The goal is to improve network performance and scalability without giving up the advanced security feature Xen offers. Just to name a few items:
Split event channels: In the old network drivers there’s only one event channel between frontend and backend. That event channel is used by frontend to do TX notification and RX buffer allocation notification to backend. It is also used by backend to do TX completion and RX notification to frontend. So this is definitely not ideal as TX and RX interferes with each other. So with a little change to the protocol we can split TX and RX notifications into two event channels. This work is now in David Miller’s tree (patch for backend, frontend and document).
Posted in Xen Development.
– June 27, 2013
Xen 4.3.0 time is approaching and, to make sure we’re delivering the best possible release, we are having another Xen TestDay on Friday, June 28 2013. (RSVP and iCal here).
We will be testing Xen
4.3.0-RC6, that will be tagged on Thursday. It will ship two really important changes (as compared to RC5) about PCI passthrough and CPU hotplug. Help us making sure there are no issues left, both on those two specifically, and in general!
In fact, about the former, we’ve had to change the way Xen handles some aspects of PCI passthrough, to work around an issue with qemu-xen. We think we’ve got everything right, but please test your own configuration to make sure that it still works for you. We particularly need graphics cards with large amounts of video RAM tested. About the latter, CPU hotplug support was missing in qemu-xen, and it has now been implemented, so go ahead testing it (CPU hot-unplug is still not supported, though).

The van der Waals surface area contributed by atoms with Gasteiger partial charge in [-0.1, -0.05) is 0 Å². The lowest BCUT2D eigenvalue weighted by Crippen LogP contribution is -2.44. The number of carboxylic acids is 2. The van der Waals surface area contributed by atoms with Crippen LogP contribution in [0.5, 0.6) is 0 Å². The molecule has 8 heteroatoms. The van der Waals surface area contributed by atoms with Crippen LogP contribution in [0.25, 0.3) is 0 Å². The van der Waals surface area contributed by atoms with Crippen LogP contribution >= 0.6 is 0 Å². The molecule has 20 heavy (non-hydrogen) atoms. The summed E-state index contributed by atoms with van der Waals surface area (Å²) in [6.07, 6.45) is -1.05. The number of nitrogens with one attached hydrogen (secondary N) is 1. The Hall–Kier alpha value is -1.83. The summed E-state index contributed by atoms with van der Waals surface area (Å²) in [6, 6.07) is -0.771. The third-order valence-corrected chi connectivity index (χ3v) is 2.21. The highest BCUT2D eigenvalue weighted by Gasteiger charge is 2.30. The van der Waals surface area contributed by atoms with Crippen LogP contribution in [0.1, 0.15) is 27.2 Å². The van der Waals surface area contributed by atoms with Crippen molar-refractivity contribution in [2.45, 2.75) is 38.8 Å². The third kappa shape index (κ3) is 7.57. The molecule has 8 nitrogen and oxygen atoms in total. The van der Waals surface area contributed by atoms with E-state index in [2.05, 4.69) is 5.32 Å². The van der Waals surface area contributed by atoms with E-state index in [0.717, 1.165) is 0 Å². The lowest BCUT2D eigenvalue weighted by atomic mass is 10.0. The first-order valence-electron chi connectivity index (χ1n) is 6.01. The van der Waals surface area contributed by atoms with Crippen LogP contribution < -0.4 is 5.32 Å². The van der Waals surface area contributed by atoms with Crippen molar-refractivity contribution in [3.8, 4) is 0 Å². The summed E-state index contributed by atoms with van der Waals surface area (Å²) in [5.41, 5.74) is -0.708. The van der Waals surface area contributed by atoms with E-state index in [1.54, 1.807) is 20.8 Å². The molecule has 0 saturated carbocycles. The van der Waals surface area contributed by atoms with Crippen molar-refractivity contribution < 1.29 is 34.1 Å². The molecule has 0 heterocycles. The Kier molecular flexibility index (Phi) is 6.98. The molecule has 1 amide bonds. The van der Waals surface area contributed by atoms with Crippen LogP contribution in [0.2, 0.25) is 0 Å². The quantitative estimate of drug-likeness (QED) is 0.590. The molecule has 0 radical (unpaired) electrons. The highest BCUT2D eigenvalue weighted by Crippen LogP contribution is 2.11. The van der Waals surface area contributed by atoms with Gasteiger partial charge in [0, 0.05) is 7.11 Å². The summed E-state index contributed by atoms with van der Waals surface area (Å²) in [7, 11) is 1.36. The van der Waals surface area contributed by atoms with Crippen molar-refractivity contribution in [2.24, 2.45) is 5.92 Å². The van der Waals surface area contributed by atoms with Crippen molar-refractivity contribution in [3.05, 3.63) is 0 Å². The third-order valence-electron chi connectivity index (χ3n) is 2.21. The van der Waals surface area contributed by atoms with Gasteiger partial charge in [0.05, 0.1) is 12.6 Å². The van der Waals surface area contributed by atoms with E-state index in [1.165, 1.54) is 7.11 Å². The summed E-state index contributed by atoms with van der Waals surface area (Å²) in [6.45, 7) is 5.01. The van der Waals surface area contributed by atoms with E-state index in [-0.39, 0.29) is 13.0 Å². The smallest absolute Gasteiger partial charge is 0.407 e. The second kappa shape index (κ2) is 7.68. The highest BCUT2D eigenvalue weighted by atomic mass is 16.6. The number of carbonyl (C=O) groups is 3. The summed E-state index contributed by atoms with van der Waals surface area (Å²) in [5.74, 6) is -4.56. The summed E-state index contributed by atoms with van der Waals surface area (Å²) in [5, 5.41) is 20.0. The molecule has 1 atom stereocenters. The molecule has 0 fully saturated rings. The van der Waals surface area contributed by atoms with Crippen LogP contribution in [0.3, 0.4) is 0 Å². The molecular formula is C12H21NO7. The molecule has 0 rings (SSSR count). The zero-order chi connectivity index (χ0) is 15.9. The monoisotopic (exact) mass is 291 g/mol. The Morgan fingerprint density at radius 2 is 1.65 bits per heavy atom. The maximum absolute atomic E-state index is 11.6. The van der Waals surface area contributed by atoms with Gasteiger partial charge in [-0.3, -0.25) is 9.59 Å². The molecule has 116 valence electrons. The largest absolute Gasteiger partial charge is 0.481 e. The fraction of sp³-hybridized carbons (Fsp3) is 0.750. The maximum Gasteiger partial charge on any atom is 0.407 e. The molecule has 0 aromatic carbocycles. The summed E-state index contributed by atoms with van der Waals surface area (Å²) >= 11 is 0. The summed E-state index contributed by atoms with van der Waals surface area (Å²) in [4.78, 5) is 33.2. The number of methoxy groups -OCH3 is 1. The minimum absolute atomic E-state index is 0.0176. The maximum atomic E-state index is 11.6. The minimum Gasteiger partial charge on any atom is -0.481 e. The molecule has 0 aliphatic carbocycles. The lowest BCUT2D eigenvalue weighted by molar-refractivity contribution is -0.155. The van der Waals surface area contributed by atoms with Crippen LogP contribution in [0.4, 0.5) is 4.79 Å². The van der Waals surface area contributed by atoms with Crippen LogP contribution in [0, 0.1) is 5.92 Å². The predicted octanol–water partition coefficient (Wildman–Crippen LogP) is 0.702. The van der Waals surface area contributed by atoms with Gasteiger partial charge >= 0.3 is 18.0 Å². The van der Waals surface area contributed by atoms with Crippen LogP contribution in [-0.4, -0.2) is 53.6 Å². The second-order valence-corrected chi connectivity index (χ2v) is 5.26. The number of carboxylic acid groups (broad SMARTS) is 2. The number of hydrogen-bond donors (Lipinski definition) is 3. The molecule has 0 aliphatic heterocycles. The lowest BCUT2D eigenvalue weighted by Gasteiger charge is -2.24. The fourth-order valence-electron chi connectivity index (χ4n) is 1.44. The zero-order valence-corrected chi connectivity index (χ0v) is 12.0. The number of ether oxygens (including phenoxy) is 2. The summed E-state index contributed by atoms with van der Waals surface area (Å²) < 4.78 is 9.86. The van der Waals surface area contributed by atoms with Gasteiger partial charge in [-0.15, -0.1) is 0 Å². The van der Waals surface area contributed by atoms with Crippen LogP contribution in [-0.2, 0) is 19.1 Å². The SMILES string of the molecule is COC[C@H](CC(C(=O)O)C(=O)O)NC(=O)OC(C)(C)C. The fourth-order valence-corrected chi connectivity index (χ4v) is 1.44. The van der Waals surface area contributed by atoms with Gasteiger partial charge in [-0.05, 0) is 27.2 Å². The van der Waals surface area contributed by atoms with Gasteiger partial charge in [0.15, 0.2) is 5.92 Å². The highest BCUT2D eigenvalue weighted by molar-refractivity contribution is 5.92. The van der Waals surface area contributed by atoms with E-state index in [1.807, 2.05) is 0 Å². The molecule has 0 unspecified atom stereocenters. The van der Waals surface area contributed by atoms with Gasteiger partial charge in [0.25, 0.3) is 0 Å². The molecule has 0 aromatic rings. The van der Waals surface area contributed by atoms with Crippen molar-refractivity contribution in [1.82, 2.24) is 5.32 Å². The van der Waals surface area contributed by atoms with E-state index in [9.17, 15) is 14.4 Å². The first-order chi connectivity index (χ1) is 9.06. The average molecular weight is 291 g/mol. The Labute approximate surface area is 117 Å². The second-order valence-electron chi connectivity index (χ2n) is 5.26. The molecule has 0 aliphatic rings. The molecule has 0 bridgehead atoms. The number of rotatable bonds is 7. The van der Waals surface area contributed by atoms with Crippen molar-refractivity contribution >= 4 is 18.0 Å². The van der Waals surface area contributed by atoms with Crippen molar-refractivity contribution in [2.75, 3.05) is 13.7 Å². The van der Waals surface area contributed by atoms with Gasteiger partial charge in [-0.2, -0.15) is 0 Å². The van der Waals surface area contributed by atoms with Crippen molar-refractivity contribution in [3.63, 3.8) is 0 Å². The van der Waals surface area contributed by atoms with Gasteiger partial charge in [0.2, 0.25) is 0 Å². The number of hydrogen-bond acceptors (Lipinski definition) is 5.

We will announce on the xen-devel (and other relevant) mailing lists when RC6 will become available. In the meanwhile, here they are the Xen 4.3 RC6 test instructions, while more information about Xen TestDays are available here.
Join us on Friday on the #xentest channel on freenode!
If nothing relevant comes up during the TestDay, the plan is to have the release next week, probably on July 2nd.
Posted in Uncategorized.
– June 25, 2013
Today, Citrix announced that XenServer would be fully open sourced and that it will be made available from XenServer.org. First, I wanted to remind everyone that XenServer always has been based on open source software: containing the Xen hypervisor, the Linux kernel, the CentOS Linux distribution and user tools. However many XenServer components were proprietary.
In 2009, Citrix released XAPI – the XenServer management toolstack – and the XCP ISOs – a variant of XenServer that predominantly contains open source components – under open source licenses on xen.org. This marked the beginning of XenServer’s transition towards open source. In 2011, XAPI packages were delivered into Debian and Ubuntu, enabling users to build a XenServer like system from individual packages. Earlier this year, XAPI moved with Xen.org under the auspices of the Xen Project – a Linux Foundation Collaborative Project. In other words, the XAPI project is now a sub-project of the Xen Project. The creation of XenServer.org as announced today concludes this journey towards open source.
Why is this good for our community?
One of the consequences of open sourcing XenServer components (aka XAPI) and XCP in stages was that it created confusion amongst developers and users. This was compounded because some software – such as the XCP build system – was not available as open source. The primary reason for this is that the source code, project and the packaging (XCP ISO and XAPI packages delivered into Linux distributions) were not cleanly defined.
Posted in Community.